Hemant Gohil, wine grape and fruit extension agent at Rutgers University’s New Jersey Agricultural Experiment Station in New Brunswick, stands with a commercial U.S. Motors irrigation pump. Gohil says irrigation can encourage healthy apple trees to produce excellent fruit when done right. Determining the right pump capacity is a first crucial step toward establishing the irrigation system in a high-density orchard. (Courtesy Daniel Ward)

Hemant Gohil, wine grape and fruit extension agent at Rutgers University’s New Jersey Agricultural Experiment Station in New Brunswick, stands with a commercial U.S. Motors irrigation pump. Gohil says irrigation can encourage healthy apple trees to produce excellent fruit when done right. Determining the right pump capacity is a first crucial step toward establishing the irrigation system in a high-density orchard. (Courtesy Daniel Ward)

Proper irrigation is critical for every apple orchard, and that goes double for new plantings of high-density trees.

Fortunately, growers today have a number of tools available to help them do it right, according to Hemant Gohil, wine grape and fruit extension agent at Rutgers University’s New Jersey Agricultural Experiment Station in New Brunswick. He discussed several options during a presentation on precision irrigation at the Great Lakes Fruit, Vegetable and Farm Market Expo in Grand Rapids, Michigan, in December.

Irrigation tools are important because too little water can mean a delay in the first full crop. Delays are an especially big problem for high-density orchards that need to turn a profit as quickly as possible to offset the cost of the extra trees, Gohil said.

Underwatering also limits the nutrient flow to trees, which, in turn, results in a higher vulnerability to certain diseases, such as bitter pit, and may produce smaller fruits that don’t meet retailer and wholesaler expectations.

Then again, watering too much is an unnecessary expense, he said, because it does nothing to improve the orchard and may cause mold or other problems.

How do growers find that sweet spot? The answer is precision irrigation, Gohil said, and that means using available tools to determine when, how much and how long to water to give the orchard just the moisture it needs.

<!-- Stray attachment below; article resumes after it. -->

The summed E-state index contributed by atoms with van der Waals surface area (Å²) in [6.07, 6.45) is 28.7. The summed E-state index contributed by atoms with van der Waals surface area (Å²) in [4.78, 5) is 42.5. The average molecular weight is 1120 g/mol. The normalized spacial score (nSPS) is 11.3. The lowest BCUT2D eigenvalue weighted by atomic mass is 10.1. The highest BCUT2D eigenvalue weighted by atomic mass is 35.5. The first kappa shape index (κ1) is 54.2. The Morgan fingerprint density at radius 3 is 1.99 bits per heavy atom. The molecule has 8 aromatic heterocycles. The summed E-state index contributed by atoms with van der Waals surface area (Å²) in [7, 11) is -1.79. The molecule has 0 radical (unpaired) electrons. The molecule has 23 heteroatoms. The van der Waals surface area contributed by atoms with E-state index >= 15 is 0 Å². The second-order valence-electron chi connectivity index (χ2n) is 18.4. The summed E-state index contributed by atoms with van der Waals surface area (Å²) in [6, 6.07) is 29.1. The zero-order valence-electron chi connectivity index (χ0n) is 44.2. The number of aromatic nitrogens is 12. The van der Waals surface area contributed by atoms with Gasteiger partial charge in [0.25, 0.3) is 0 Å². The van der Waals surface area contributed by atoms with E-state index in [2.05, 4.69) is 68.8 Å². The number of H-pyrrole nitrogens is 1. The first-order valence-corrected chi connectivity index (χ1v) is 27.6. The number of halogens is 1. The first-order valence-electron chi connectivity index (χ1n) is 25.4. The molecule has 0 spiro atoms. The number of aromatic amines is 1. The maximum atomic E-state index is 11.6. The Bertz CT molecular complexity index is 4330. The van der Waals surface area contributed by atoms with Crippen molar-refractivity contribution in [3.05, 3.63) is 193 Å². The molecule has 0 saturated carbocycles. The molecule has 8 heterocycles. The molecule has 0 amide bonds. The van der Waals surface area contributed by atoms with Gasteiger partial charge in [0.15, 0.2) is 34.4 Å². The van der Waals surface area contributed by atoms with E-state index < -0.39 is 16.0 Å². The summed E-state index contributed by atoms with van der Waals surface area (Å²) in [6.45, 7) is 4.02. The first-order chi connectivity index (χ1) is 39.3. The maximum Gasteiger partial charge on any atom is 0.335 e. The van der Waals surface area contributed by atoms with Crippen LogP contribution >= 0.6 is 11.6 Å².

When to water

Some growers rely on their own orchard familiarity to tell them when their trees need water — perhaps the way the leaves look or how the fruit is ripening — but Gohil doesn’t recommend that approach in today’s blocks.

“That requires years of experience, and with the new varieties and genotypes that, for instance, can hang for more time on the tree after ripening, you can miss water stress,” he said. And, with climate variations affecting local weather, “this feel- and appearance-based method may not be enough,” he said.

Instead, he suggests turning to technology — specifically, the new soil resistance blocks and tensiometers that are equipped with data loggers.

These advanced sensors are a big improvement over the old soil sensors that demanded frequent maintenance, such as repeatedly purging air bubbles, refilling, repetitive trips into the field to read each sensor, and collating and interpreting the data to determine whether to water, he said.

In comparison, Gohil described the advanced sensors with data loggers as small units that “take care of most of the maintenance-related problems and have controllers, so you get real-time data on water stress communicated to your mobile device.”

The advanced sensors also unambiguously state the need for water. For example, advanced tensiometers check soil-water tension, or the suction force the roots must use to draw water from the soil. They then immediately report the measurements and interpret them based on the orchard’s soil type, so the grower has a clear-cut direction about when to add water.

How much to water